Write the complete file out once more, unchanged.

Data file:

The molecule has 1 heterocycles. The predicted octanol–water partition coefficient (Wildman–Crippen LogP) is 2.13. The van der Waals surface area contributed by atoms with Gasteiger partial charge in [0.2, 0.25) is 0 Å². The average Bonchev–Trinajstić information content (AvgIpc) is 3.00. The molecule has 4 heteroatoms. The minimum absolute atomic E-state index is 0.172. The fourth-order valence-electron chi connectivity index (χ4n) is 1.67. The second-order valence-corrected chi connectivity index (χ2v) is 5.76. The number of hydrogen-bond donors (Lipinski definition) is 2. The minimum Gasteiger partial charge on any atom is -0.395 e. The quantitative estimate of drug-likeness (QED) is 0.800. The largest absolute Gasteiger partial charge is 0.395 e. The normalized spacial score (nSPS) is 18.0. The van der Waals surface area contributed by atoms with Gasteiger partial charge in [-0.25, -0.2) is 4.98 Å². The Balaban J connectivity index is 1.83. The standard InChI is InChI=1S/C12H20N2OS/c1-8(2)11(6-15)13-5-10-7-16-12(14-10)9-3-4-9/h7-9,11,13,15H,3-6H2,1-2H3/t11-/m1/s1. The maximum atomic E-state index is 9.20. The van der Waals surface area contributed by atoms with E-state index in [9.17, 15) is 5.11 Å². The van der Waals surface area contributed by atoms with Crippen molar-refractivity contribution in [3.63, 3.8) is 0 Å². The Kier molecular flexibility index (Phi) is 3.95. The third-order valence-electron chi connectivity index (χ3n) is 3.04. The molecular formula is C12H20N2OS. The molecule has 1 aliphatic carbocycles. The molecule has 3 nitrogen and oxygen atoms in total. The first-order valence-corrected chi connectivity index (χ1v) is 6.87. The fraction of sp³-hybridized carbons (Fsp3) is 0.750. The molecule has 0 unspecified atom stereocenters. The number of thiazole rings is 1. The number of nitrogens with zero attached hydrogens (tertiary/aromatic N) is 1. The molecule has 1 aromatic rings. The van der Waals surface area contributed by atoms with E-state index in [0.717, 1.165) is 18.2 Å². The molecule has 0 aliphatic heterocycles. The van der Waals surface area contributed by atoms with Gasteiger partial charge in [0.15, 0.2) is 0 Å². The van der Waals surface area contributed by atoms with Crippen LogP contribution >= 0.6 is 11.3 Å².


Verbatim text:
The molecule has 1 heterocycles. The predicted octanol–water partition coefficient (Wildman–Crippen LogP) is 2.13. The van der Waals surface area contributed by atoms with Gasteiger partial charge in [0.2, 0.25) is 0 Å². The average Bonchev–Trinajstić information content (AvgIpc) is 3.00. The molecule has 4 heteroatoms. The minimum absolute atomic E-state index is 0.172. The fourth-order valence-electron chi connectivity index (χ4n) is 1.67. The second-order valence-corrected chi connectivity index (χ2v) is 5.76. The number of hydrogen-bond donors (Lipinski definition) is 2. The minimum Gasteiger partial charge on any atom is -0.395 e. The quantitative estimate of drug-likeness (QED) is 0.800. The largest absolute Gasteiger partial charge is 0.395 e. The normalized spacial score (nSPS) is 18.0. The van der Waals surface area contributed by atoms with Gasteiger partial charge in [-0.25, -0.2) is 4.98 Å². The Balaban J connectivity index is 1.83. The standard InChI is InChI=1S/C12H20N2OS/c1-8(2)11(6-15)13-5-10-7-16-12(14-10)9-3-4-9/h7-9,11,13,15H,3-6H2,1-2H3/t11-/m1/s1. The maximum atomic E-state index is 9.20. The van der Waals surface area contributed by atoms with E-state index in [9.17, 15) is 5.11 Å². The van der Waals surface area contributed by atoms with Crippen molar-refractivity contribution in [3.63, 3.8) is 0 Å². The Kier molecular flexibility index (Phi) is 3.95. The third-order valence-electron chi connectivity index (χ3n) is 3.04. The molecular formula is C12H20N2OS. The molecule has 1 aliphatic carbocycles. The molecule has 3 nitrogen and oxygen atoms in total. The first-order valence-corrected chi connectivity index (χ1v) is 6.87. The fraction of sp³-hybridized carbons (Fsp3) is 0.750. The molecule has 0 unspecified atom stereocenters. The number of thiazole rings is 1. The number of nitrogens with zero attached hydrogens (tertiary/aromatic N) is 1. The molecule has 1 aromatic rings. The van der Waals surface area contributed by atoms with E-state index in [0.717, 1.165) is 18.2 Å². The molecule has 0 aliphatic heterocycles. The van der Waals surface area contributed by atoms with Gasteiger partial charge in [0.15, 0.2) is 0 Å². The van der Waals surface area contributed by atoms with Crippen LogP contribution >= 0.6 is 11.3 Å².